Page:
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Your Current Risk for Mood Disorders


Medium Risk

MOOD DISORDERS

‘Mood disorders’ covers a range of different problems. These are characterised by low mood – in the case of unipolar depression, or mood instability – in the case of bipolar disorders. Other symptoms include problems with self-worth, sleep, appetite, concentration, changes in energy levels and in some cases thinking about death and suicide. Mood disorders are very common – affecting about I in 5 people, with a greater proportion of women, and those facing the greatest adversity and disadvantage.

If you have bipolar disorder, you may have episodes of depression (feeling sad, hopeless or irritable most of the time, lacking energy, lack of appetite, suicidal thoughts) more regularly than episodes of mania (talking very quickly, feeling full of energy, feeling full of great new ideas and having important plans), or vice versa.

Between episodes of depression and mania, you may sometimes have periods where you have a "normal" mood. The patterns are not always the same and some people may experience:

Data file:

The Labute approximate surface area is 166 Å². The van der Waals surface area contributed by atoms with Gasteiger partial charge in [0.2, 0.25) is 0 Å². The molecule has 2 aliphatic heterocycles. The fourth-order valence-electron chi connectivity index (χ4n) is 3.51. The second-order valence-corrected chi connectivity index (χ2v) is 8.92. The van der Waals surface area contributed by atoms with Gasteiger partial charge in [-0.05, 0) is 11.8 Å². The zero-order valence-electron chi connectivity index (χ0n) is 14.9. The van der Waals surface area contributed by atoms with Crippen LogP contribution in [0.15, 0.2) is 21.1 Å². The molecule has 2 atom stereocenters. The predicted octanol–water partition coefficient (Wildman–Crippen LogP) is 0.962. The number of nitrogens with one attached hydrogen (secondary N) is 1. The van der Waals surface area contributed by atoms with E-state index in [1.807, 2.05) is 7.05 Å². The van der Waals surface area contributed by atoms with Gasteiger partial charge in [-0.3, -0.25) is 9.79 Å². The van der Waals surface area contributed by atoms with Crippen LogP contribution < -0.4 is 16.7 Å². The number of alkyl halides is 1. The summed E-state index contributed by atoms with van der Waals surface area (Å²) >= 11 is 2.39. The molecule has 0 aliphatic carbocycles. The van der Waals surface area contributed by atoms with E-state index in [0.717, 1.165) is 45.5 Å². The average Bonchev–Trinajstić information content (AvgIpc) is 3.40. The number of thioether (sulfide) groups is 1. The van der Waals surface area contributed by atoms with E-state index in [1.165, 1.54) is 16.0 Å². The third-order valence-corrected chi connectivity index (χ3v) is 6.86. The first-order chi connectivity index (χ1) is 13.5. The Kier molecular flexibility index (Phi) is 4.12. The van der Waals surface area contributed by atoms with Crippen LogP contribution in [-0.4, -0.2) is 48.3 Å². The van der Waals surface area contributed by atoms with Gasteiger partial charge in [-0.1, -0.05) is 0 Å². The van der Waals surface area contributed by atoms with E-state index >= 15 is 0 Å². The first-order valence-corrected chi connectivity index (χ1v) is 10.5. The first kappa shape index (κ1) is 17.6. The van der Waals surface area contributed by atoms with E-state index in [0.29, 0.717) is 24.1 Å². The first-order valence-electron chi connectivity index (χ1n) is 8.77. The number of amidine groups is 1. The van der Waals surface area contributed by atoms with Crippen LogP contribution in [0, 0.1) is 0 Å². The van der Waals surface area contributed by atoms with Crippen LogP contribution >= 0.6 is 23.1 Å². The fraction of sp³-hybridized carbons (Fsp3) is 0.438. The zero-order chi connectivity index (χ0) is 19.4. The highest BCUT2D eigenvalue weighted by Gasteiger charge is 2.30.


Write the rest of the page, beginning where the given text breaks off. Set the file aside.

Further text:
• rapid cycling – where a person with bipolar disorder repeatedly swings from a high to a low phase quickly without having a "normal" period in between
  • mixed state – where a person with bipolar disorder experiences symptoms of depression and mania together; for example, overactivity with a depressed mood
Mood disorders quite typically start in late adolescence / early adulthood and for many will have recurring patterns throughout life, a bit life a chronic condition like diabetes. In fact mood disorders often exist with long-term physical health conditions.

There is no simple cause. The best evidence points to a range of factors: biological (some genetic and neuro-chemical basis), social (bad things happening) and psychological (negative ways of interpreting experience and thinking about things).

Eating well and keeping fit can help reduce the symptoms of bipolar disorder, particularly the depressive symptoms. It may also give you something to focus on and provide a routine, which is important for many people. A healthy diet, combined with exercise, may also help limit weight gain, which is a common side effect of medical treatments for bipolar disorder.
Getting Help
It is important that you seek help as soon as possible, especially if you are having suicidal thoughts, which is a common depressive symptom of mood disorders. Without treatment, these thoughts may get stronger.


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